By: sharilyn (eggscentric)

EMAIL: eggscentric


by sharilyn

1. A Quickness of Light

...Time seems to pass. The world happens, unrolling into moments, and you stop to glance at a spider pressed to its web. There is a quickness of light and a sense of things outlined precisely and streaks of running luster on the bay. You know more surely who you are on a strong bright day after a storm when the smallest falling leaf is stabbed with self-awareness. The wind makes a sound in the pines and the world comes into being, irreversibly, and the spider rides the wind-swayed web...*

It was beautiful, really, the whole of it almost surreally hypnotic as it shimmered in the brilliant, fresh-washed rays of early morning sunlight. And of such deceptively simple design, Jim Ellison mused to himself as he leaned closer to the balcony railing, his sentinel's vision zeroing in on the spider web stretched gossamer-thin but with incredible durability from one corner of the railing to the back of a metal patio chair positioned some four inches' distance from the railing itself. Not that the alert-eyed detective needed to be this close to make out the incredibly complex architecture of his small arachnid interloper's newly-constructed domicile; with his enhanced vision Jim had been able to stand well within the center of the loft's interior and still descry with the utmost clarity every wispy, sticky thread of spider silk comprising the web's parameters outside here on the balcony. He'd first noticed the eight-legged squatter's creation as he came downstairs for his shower
and breakfast, his usual morning routine abruptly interrupted by the pearlescent, near-blinding glint of the web as it snared his attention through the thick glass doors closing off the loft's balcony. And even though he knew he was already pressed for time from minute one this whole day long, Jim had been unable to resist the bright, ephemeral lure of such artistic perfection, draped as it was across his railing like some benevolent gift from the gods.

"Don't worry, fella; you mind your boundaries, I'll mind mine, and we'll get along just fine. Ask Sandburg; he knows," Jim murmured now to the unremarkable gray denizen of this masterwork of nature as it paused in its busy spinning and weaving and clung with a sort of grimly patient paranoia to one corner of its home. Legs bunched almost sullenly beneath its bulbous body, the spider's multiple eyes seemed to study the monstrously huge behemoth looming over it with the wary suspicion of all such creatures whose very survival depends on equal measures of quickness and merciless savagery. Idly Jim found himself wondering just how acute the spider's peculiarly efficient eyesight really was, especially in comparison to his own uber-enhanced but nonetheless mundanely binocular vision; and as the gently undulating vista of translucent web and neatly symmetrical spider's legs filled the frame of Jim's narrowed visual field, he discovered a strangely alluring yearning from somewhere deep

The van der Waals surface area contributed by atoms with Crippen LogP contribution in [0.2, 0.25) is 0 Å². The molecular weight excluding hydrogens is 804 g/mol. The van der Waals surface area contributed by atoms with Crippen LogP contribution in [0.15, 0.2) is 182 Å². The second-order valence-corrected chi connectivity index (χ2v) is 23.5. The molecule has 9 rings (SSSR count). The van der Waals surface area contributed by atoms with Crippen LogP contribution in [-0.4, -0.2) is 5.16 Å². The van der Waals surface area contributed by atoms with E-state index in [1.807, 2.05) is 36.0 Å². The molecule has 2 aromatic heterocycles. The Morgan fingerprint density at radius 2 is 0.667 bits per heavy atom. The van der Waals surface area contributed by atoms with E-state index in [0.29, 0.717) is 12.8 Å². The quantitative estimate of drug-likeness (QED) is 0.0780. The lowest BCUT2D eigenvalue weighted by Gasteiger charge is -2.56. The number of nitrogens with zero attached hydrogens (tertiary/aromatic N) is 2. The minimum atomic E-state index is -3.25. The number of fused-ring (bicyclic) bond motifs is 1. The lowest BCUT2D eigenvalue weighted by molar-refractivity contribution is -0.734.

inside his soul to allow himself to sink--just for a bit--quite calmly and happily into a zenlike state of zoning whose center might hold all the answers to the ineffable mysteries lurking behind one small spider's inscrutable perusal.

"Umm...Jim? Earth calling Jim, come in, Jim...PLEASE don't tell me you've zoned on that damned spider's web, cause we just don't have time for one of your 'bonding with nature' moments this morning. Simon will KILL us if we're late," came Blair Sandburg's exasperated, early-morning-and-no-coffee-yet rasp from the open doorway behind Ellison; and at his partner/roommate's longsuffering exhalation, Jim gave his own slightly regretful sigh of surrender and forced his gaze away from the delicate tangle of silky web glinting in the flame-hued rush of dawn. As he straightened somewhat stiffly to his full height, a sudden rush of cool morning air spun down from the sky to swirl playfully around the balcony, its unexpected arrival setting off a graceful vibration to the spider's web and leading Jim to the latent realization that he'd stepped out onto the balcony clad in nothing more than a towel, which was still loosely knotted at his right hip. His bare nipples puckering to hard nubs from
the wind's bracingly cool caress, Jim turned to give Blair a strangely oblique look before brushing past the younger man's sleep-rumpled, wild-haired form to resume his own, 'pre-web' course of action.

"I won't be the one to make us late this morn, Chief," Jim spoke shortly as he headed for the bathroom, both hands already moving to unwrap the towel from his leanly muscled hips in preparation for stepping into the shower. "By the time you stumble your way into the kitchen, suck down your first infusion of caffeine, then battle that rat's nest you call hair into some sort of submission, I will already be dressed and headed out the door." He could almost hear the resentful raising of Blair's eyebrows from somewhere behind him as he slipped into the bathroom and reached behind him to shut the door. His partner's acerbic comeback rebounded off the door's surface, and Jim stifled a little grin as he moved with brisk economy to drape his towel over the rack and turn on the shower.

"Rat's nest?! This from Mr. Buzz Cut with all of two--count them, TWO--hair follicles on his whole head," came Sandburg's continuing, disgruntled diatribe through the sound of pounding hot water splashing off the shower walls; and as Jim stepped gratefully into the steamy heat of his morning ablutions, his mildly amused grin grew and metamorphosed into a contented chuckle as Blair hurled one last, quasi-affectionate insult his way and shuffled off to commune grumpily with his beloved coffee maker. Yes, Jim reflected as he gave himself a quick but thorugh scrub- down and then rubbed a handful of shampoo into his short but adequately follicled hair; it was definitely going to be a full day today. But with all the glories of nature and one oh-so-easy-to-tease partner waiting in the wings, Jim had every hope that the day would be one laden with promise.